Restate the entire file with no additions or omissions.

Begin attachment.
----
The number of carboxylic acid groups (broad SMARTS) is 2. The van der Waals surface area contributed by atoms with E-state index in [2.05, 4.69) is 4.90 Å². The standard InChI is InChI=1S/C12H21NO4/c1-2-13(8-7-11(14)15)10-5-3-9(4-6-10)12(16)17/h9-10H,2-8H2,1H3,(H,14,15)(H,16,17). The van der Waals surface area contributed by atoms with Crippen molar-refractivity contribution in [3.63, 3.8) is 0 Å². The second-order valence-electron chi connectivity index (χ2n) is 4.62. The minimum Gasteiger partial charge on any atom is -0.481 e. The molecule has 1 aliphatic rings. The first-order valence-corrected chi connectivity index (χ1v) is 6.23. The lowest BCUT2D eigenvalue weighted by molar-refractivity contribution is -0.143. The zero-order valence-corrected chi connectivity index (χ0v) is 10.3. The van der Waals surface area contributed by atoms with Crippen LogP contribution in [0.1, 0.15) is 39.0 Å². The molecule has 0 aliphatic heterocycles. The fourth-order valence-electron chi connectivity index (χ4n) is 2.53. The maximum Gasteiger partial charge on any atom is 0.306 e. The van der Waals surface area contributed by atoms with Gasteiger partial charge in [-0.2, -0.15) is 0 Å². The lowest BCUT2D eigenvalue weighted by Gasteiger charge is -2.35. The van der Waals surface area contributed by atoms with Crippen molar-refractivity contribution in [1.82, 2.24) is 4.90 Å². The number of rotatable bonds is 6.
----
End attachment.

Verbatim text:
The number of carboxylic acid groups (broad SMARTS) is 2. The van der Waals surface area contributed by atoms with E-state index in [2.05, 4.69) is 4.90 Å². The standard InChI is InChI=1S/C12H21NO4/c1-2-13(8-7-11(14)15)10-5-3-9(4-6-10)12(16)17/h9-10H,2-8H2,1H3,(H,14,15)(H,16,17). The van der Waals surface area contributed by atoms with Crippen molar-refractivity contribution in [3.63, 3.8) is 0 Å². The second-order valence-electron chi connectivity index (χ2n) is 4.62. The minimum Gasteiger partial charge on any atom is -0.481 e. The molecule has 1 aliphatic rings. The first-order valence-corrected chi connectivity index (χ1v) is 6.23. The lowest BCUT2D eigenvalue weighted by molar-refractivity contribution is -0.143. The zero-order valence-corrected chi connectivity index (χ0v) is 10.3. The van der Waals surface area contributed by atoms with Crippen LogP contribution in [0.1, 0.15) is 39.0 Å². The molecule has 0 aliphatic heterocycles. The fourth-order valence-electron chi connectivity index (χ4n) is 2.53. The maximum Gasteiger partial charge on any atom is 0.306 e. The van der Waals surface area contributed by atoms with Gasteiger partial charge in [-0.2, -0.15) is 0 Å². The lowest BCUT2D eigenvalue weighted by Gasteiger charge is -2.35. The van der Waals surface area contributed by atoms with Crippen molar-refractivity contribution in [1.82, 2.24) is 4.90 Å². The number of rotatable bonds is 6.